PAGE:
12 Tips to Safely Use a Paint Sprayer
One more thing — this guide shouldn’t be considered a replacement for the manufacturer’s instructions included with your machine.
1. Protect Your Property
The safe use of a paint sprayer isn’t just about your wellbeing — but that of your property too.
While it’s fun to blast away carefreely at your living room door like a scene from Reservoir Dogs (1992) — it can be an expensive shooting spree when you inadvertently also drench your plush carpets, antique furniture, and Ultra-HD TV.
Hence, always ensure that anything in the immediate vicinity of your target material is protected. Key items to use are:
- Teflon tape.
- Old newspaper.
- Drop cloths.
- Polythene sheeting.
- Masking tape.
While separately housed power units have benefits, including faster delivery, better durability, and are more suited to thicker mediums, one issue is they can be the size of a small car (well, almost).
As they’re relatively small, the best handheld paint sprayers can be stored in the boot of your car, under the sink, or in a kitchen cupboard, making them the ideal unit for casual or intermittent DIYers. Furthermore, being bijou, you can easily transport them from site to site — try moving a pneumatic compressor just to help your Auntie Mable redecorate her living room.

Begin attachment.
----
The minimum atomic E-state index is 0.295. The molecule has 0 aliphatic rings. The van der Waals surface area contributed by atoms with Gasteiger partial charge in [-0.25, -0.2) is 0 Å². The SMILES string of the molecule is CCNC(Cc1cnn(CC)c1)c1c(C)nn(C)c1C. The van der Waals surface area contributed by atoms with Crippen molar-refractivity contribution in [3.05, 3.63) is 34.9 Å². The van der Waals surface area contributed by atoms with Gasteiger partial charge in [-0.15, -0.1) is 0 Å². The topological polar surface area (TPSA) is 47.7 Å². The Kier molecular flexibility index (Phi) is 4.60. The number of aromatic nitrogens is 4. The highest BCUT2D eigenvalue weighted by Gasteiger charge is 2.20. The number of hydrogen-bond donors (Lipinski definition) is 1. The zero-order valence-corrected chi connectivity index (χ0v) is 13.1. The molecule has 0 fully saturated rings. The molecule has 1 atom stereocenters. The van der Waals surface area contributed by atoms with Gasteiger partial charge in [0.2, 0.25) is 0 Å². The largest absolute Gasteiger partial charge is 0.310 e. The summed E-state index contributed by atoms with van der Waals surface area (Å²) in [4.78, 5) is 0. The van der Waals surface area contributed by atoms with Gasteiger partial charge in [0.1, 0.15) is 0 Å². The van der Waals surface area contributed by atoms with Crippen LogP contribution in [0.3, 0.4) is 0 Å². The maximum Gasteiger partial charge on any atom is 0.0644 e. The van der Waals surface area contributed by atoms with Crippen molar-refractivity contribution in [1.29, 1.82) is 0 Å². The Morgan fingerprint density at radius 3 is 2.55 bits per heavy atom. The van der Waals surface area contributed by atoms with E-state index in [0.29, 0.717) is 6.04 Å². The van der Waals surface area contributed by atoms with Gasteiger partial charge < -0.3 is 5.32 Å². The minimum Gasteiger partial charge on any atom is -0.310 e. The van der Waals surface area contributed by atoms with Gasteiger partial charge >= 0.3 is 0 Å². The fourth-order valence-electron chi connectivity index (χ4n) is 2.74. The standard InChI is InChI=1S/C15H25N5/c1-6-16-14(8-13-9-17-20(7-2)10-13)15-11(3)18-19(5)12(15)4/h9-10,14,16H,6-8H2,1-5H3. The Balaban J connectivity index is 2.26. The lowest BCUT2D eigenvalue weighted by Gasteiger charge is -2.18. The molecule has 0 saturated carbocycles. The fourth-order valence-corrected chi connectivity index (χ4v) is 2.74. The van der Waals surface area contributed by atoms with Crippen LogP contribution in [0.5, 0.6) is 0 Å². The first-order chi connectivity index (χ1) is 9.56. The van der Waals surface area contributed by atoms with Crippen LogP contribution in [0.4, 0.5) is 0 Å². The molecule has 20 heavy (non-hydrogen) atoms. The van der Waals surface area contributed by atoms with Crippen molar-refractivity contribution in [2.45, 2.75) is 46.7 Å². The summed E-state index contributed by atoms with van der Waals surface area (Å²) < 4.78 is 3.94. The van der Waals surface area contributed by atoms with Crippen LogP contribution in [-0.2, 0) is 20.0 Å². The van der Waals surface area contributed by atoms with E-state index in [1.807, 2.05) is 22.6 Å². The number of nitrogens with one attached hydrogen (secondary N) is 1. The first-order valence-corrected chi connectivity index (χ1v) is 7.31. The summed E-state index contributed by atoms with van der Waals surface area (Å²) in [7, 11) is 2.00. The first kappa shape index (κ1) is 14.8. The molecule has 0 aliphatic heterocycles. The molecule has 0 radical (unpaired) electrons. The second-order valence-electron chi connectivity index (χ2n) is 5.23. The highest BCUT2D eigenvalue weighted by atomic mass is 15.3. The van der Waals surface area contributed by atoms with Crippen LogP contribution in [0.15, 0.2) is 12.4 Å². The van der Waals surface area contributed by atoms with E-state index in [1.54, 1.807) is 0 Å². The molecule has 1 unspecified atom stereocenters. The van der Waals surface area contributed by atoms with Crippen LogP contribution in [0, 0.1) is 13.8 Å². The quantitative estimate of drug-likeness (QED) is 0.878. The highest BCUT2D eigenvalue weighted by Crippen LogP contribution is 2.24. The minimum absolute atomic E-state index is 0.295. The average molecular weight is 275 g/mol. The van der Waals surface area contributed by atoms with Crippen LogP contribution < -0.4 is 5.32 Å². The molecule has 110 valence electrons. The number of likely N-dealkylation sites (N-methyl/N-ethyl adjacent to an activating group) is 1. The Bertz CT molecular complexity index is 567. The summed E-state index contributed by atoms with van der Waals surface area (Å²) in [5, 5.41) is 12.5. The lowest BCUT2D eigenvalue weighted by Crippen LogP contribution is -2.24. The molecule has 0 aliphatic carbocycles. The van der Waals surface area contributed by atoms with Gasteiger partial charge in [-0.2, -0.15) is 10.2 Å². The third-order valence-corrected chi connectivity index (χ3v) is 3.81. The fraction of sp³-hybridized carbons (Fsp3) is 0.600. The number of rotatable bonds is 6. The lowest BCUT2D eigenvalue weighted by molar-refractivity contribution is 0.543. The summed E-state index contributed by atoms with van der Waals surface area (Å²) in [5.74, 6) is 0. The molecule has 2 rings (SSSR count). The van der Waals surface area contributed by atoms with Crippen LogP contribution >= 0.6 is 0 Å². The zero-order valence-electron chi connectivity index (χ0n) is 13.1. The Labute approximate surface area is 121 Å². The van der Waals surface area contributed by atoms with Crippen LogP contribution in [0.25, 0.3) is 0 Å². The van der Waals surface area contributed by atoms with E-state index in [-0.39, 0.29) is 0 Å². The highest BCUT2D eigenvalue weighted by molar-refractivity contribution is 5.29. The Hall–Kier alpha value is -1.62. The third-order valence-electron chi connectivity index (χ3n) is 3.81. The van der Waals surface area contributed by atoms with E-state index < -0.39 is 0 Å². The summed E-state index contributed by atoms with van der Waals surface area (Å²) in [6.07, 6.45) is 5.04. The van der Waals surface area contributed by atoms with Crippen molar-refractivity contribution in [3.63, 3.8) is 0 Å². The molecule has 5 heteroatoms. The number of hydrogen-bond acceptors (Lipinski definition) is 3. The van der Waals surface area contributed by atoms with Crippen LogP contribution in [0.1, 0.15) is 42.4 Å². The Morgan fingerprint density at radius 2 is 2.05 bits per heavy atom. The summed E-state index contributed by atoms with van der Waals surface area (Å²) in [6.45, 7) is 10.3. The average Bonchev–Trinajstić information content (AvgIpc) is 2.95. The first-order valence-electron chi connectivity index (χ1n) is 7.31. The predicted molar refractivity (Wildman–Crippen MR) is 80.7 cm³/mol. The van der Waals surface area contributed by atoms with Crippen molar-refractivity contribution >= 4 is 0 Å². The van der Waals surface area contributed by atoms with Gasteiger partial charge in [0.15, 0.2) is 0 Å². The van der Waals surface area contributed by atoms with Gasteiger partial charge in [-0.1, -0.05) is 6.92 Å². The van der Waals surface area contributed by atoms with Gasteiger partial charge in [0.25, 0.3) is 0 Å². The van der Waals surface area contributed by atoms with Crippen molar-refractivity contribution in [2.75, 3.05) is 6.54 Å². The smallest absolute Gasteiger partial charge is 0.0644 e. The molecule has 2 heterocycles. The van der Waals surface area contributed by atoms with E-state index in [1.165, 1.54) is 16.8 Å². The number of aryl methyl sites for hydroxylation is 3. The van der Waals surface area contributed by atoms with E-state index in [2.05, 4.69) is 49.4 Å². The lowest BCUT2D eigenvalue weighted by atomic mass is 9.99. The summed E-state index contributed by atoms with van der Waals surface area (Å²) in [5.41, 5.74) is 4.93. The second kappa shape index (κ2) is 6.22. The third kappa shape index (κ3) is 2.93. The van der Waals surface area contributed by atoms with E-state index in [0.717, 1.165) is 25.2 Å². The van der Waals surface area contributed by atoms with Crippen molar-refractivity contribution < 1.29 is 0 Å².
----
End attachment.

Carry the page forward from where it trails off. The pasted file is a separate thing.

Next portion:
2. Wear Protective Clothing
Donning the correct protective wear not only shields you and your clothes from pressurized paint — but also makes you feel like a CSI operative investigating a murder scene. Cosplay and shooting rolled into one — the ultimate weekend experience.
At the very least, you should safeguard yourself with:
It’s crucial when choosing your protective material that it’s lightweight and comfortable. This will reduce any risks of overheating during your project and enable you to work more safely and efficiently.